Wellington, Jan 29 NZPA - Now is the time to buy, a vendor of home mortgage finance said as Kiwibank and Westpac led the latest round of mortgage rate cuts.
But it remains unclear whether the Reserve Bank's surprise 150 basis point cut in the Official Cash Rate (OCR) to 3.5 percent today will stimulate the housing market.
It certainly got existing home owners talking to banks about break fees on fixed mortgages taken out before the OCR came tumbling down 4.75 percentage points from its peak last year.
Locally owned Kiwibank today quickly announced its one-year fixed term rate is down from 5.99 percent to 5.69 percent.
Nearly as quick was Westpac, which said its floating rate would reduce from 7.49 percent to 6.89 percent and its one-year rate from 6.8 percent to 5.79 percent.
ANZ National cut its variable rate by 55 basis points to 6.95 percent, arguing that if a cut ahead of today's OCR was included the reduction was 125 basis points.
ANZ National also announced a range of cuts to fixed rates.
SBS Bank cut its floating rate to 6.45 percent and has its fixed rates under review. Rabobank said it would lower its variable base rate on rural loans by the full 1.5 percentage point.
Rabobank believed that agriculture would be less affected than other industries by global market conditions.
"Volatility in commodity markets has always been a part of farming," said Ben Russell, Rabobank general manager Rural New Zealand.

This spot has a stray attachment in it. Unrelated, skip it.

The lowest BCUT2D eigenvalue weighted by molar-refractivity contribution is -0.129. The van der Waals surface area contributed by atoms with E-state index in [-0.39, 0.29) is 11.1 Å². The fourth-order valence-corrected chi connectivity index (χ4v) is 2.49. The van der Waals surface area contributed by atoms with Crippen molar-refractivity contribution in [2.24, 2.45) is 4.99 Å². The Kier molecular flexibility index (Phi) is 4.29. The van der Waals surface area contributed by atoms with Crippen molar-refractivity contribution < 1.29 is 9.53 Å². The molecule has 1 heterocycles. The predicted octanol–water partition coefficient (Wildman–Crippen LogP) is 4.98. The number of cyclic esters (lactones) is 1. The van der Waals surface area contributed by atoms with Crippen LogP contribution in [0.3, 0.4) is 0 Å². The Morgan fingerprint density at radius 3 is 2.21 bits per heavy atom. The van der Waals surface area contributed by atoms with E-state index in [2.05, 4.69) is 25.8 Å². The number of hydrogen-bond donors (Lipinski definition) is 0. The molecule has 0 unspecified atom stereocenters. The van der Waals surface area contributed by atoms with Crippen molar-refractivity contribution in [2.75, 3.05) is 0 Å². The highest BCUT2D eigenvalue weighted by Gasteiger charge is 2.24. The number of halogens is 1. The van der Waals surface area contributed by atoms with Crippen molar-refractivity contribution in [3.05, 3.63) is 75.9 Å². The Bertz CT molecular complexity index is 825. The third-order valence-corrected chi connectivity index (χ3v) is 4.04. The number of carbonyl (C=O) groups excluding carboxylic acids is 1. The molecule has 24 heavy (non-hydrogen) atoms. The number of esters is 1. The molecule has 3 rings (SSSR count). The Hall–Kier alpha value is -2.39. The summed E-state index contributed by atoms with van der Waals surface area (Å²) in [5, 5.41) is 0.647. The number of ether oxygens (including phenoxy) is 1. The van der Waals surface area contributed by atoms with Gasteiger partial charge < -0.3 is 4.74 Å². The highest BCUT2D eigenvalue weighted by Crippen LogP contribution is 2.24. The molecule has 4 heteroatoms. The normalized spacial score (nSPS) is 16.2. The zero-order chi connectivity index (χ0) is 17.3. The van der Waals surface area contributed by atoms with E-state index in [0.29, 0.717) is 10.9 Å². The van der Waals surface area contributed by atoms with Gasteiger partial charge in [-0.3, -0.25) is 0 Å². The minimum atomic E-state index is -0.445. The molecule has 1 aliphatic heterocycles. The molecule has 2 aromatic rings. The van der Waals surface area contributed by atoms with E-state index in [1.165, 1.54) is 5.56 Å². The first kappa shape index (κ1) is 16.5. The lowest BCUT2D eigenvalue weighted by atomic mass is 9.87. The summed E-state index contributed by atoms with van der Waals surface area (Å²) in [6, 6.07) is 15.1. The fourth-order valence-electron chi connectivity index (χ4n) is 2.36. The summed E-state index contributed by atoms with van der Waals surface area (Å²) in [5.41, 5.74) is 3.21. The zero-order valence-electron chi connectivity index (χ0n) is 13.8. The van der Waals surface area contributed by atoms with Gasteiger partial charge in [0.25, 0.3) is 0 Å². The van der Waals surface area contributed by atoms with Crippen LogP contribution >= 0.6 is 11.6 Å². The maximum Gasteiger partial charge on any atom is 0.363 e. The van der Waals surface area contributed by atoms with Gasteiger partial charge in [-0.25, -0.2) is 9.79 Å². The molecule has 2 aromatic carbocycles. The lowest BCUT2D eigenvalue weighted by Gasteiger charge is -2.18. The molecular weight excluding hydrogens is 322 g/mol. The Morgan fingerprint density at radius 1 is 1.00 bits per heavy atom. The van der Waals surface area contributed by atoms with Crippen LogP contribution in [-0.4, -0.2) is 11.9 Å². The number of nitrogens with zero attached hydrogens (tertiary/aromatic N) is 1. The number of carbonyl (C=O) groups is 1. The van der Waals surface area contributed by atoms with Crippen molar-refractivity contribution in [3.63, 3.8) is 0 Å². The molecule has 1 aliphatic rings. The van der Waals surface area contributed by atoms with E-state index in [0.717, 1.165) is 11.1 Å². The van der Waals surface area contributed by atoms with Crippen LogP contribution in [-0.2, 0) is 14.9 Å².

The OCR -- which influences the price of borrowing money in New Zealand -- is at its lowest level since it was introduced at 4.5 percent in 1999.
"Now is simply a good time to buy," said Shaun Riley, chief executive of Mike Pero Mortgages. The fall in one-year fixed rates to around 6 percent from near 10 percent a year ago put about $150 a week in the pockets of someone with a $200,000 mortgage.
But he said people were still wary about buying property.
Massey University's professor of property Bob Hargreaves said the momentum in the property market was still downward.
Unemployment is rising, banks are hoarding cash and first home buyers have to find bigger deposits.
David Tripe, director of Massey University's Centre for Banking Studies, said it may be better to break a fixed rate mortgage now than it will be next month as floating rates will fall further.
In time all fixed rates could be higher than floating rates.
"The lower the floating rate or corresponding shorter-term fixed rate drops, the bigger the break fee," he said.
Reserve Bank Governor Alan Bollard again urged banks to pass on the cut in the OCR.
He said banks mainly passed on the interest rate cuts and their balance sheets were complex.
"Margins have increased by some measure in the banks but on the other hand the volume of their business is down," he said.
Westpac's acting chief executive Bruce McLachlan said Westpac was aware of its responsibilities as a major bank and was committed to supporting its customers and the economy.
"It should be remembered that the OCR is not the specific rate at which we fund our lending business, although it does influence funding costs," he said.
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